Years ago, a friend (always liked to argue, even when he had not even a passing familiarity with the topic), said that everything was story-telling, and that lots of people could tell a good story. Since I read a large number of good stories (political opinion) every week, no two in agreement on any topic, I have come to see the wisdom of his views (even though I think he just pulled it from some odd bodily orifice).
I went looking for the phrase, “understanding the world through narrative”, and found this. It is narrowly focused, but perhaps the authors realize that it applies to any type of understanding. Since I have been trying, unsuccessfully, incoherently, to write on this topic for years, this is a welcome find. I will have to see who else has written about this, with a broader perspective. I have a suspicion that the Churchlands, philosophers, may have. I am more concerned in understanding epistemology, the theory of knowledge than in teaching safety. The teaching part is good as well since I do that in a couple of areas. It sounds as if this might be part of “the theory of narrative thinking.”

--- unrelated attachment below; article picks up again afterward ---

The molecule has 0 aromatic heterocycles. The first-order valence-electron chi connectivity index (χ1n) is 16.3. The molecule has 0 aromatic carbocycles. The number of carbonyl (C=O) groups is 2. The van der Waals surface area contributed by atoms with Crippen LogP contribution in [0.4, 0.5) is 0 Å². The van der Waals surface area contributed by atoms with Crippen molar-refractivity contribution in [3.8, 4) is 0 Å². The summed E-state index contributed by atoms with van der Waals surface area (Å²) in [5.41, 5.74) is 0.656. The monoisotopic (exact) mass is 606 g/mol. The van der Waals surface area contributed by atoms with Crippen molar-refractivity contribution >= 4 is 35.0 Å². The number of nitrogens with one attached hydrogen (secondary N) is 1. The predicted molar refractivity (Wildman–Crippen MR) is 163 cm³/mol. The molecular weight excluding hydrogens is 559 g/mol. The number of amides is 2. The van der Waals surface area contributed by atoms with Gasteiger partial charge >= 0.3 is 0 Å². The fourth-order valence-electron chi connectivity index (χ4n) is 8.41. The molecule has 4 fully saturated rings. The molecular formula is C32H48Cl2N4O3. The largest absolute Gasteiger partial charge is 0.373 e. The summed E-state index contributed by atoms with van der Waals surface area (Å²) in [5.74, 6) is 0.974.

“There are two ways of knowing and understanding the world, through narrative (stories) and through formal logical paradigms. Narrative thinking involves knowing through stories heard, stories lived, and stories told. Persons’ goals, plans, beliefs, attitudes, and knowledge are influenced by their culture tales (stories). These narratives also direct persons’ judgments, decisions, conduct, actions, and behaviors (see Figure 1). Stories are universal and powerful guides for living and understanding of our own and others’ conduct.”
Piercy, Larry R.; Cole, Henrey; and McKnight, Robert